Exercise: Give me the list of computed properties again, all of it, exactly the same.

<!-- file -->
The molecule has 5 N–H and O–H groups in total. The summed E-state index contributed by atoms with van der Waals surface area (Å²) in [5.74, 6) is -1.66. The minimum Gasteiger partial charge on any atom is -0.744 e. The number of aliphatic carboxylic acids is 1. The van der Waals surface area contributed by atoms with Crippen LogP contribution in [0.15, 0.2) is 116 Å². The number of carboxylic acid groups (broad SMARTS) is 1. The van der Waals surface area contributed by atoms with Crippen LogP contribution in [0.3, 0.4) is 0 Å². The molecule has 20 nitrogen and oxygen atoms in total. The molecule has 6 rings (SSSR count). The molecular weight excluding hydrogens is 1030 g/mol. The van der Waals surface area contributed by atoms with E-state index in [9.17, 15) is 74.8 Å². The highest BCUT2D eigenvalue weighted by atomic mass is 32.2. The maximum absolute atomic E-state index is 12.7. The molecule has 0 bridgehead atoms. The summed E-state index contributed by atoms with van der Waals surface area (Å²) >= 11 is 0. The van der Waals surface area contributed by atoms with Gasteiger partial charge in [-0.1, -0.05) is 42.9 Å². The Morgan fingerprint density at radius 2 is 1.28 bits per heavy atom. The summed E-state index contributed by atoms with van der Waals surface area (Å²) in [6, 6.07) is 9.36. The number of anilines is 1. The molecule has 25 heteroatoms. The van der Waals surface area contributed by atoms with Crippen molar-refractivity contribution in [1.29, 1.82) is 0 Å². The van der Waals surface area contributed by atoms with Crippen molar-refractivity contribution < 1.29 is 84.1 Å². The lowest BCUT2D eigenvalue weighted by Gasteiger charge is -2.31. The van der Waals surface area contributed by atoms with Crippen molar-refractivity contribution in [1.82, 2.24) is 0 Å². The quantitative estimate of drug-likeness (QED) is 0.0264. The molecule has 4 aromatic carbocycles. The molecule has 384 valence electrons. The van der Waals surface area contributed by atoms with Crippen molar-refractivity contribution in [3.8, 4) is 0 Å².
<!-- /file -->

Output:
The molecule has 5 N–H and O–H groups in total. The summed E-state index contributed by atoms with van der Waals surface area (Å²) in [5.74, 6) is -1.66. The minimum Gasteiger partial charge on any atom is -0.744 e. The number of aliphatic carboxylic acids is 1. The van der Waals surface area contributed by atoms with Crippen LogP contribution in [0.15, 0.2) is 116 Å². The number of carboxylic acid groups (broad SMARTS) is 1. The van der Waals surface area contributed by atoms with Crippen LogP contribution in [0.3, 0.4) is 0 Å². The molecule has 20 nitrogen and oxygen atoms in total. The molecule has 6 rings (SSSR count). The molecular weight excluding hydrogens is 1030 g/mol. The van der Waals surface area contributed by atoms with E-state index in [9.17, 15) is 74.8 Å². The highest BCUT2D eigenvalue weighted by atomic mass is 32.2. The maximum absolute atomic E-state index is 12.7. The molecule has 0 bridgehead atoms. The summed E-state index contributed by atoms with van der Waals surface area (Å²) >= 11 is 0. The van der Waals surface area contributed by atoms with Gasteiger partial charge in [-0.1, -0.05) is 42.9 Å². The Morgan fingerprint density at radius 2 is 1.28 bits per heavy atom. The summed E-state index contributed by atoms with van der Waals surface area (Å²) in [6, 6.07) is 9.36. The number of anilines is 1. The molecule has 25 heteroatoms. The van der Waals surface area contributed by atoms with Crippen molar-refractivity contribution in [1.29, 1.82) is 0 Å². The van der Waals surface area contributed by atoms with Crippen molar-refractivity contribution < 1.29 is 84.1 Å². The lowest BCUT2D eigenvalue weighted by Gasteiger charge is -2.31. The van der Waals surface area contributed by atoms with Crippen molar-refractivity contribution in [1.82, 2.24) is 0 Å². The quantitative estimate of drug-likeness (QED) is 0.0264. The molecule has 4 aromatic carbocycles. The molecule has 384 valence electrons. The van der Waals surface area contributed by atoms with Crippen molar-refractivity contribution in [3.8, 4) is 0 Å².